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AIDS Rev. 2007 Apr-Jun;9(2):75-87.

HIV diversity, recombination and disease progression: how does fitness "fit" into the puzzle?

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Division of Infectious Disease, Case Western Reserve University, Cleveland, OH 44106, USA.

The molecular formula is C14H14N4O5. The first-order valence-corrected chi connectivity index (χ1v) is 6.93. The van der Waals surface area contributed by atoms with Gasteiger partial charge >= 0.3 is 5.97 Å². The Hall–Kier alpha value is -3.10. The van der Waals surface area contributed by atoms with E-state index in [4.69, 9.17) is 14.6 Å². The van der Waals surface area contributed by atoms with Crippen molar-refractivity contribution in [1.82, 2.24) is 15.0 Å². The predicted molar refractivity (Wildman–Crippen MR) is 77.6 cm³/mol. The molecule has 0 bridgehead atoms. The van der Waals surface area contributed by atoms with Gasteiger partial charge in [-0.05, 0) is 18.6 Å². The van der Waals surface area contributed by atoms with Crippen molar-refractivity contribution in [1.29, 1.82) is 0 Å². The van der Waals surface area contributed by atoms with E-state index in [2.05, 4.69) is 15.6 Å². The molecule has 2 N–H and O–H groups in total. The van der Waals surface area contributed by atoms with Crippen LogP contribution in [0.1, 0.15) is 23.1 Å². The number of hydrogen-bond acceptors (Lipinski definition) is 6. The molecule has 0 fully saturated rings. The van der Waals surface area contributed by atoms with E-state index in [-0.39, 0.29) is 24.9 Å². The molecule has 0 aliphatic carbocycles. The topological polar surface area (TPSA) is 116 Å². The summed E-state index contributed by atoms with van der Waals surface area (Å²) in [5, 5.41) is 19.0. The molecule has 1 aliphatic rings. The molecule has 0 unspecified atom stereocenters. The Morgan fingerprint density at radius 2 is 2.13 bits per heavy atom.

HIV appears to have diverged into several lineages upon multiple zoonotic introductions from the nonhuman primates. The HIV-2 and HIV-1 groups M, N, and O likely represent different cross-species transmission events. The radial evolution of group M in multiple clades or subtypes is likely due to adaptation and expansions in the human hosts. It is not well understood why HIV strains such as HIV-1 subtype C in particular or group M in general have spread disproportionately as compared to other subtypes, groups, or types, which often remained geographically constrained to local epidemics. Host genetic effects, transmission bottlenecks, social/behavioral and environmental limitations, founder effect and other viral factors could have contributed to variable spread through the human population. Even after transmission, viruses evolve at different rates during disease progression. Recent studies have explored phenotypic differences between HIV types, groups, and subtypes in attempts to explain or understand this radial evolution and expansion. This review explores some of the important aspects relating to fitness during disease progression, during global distribution of different HIV subtypes, and related to circulation of recombinant forms in the epidemic.

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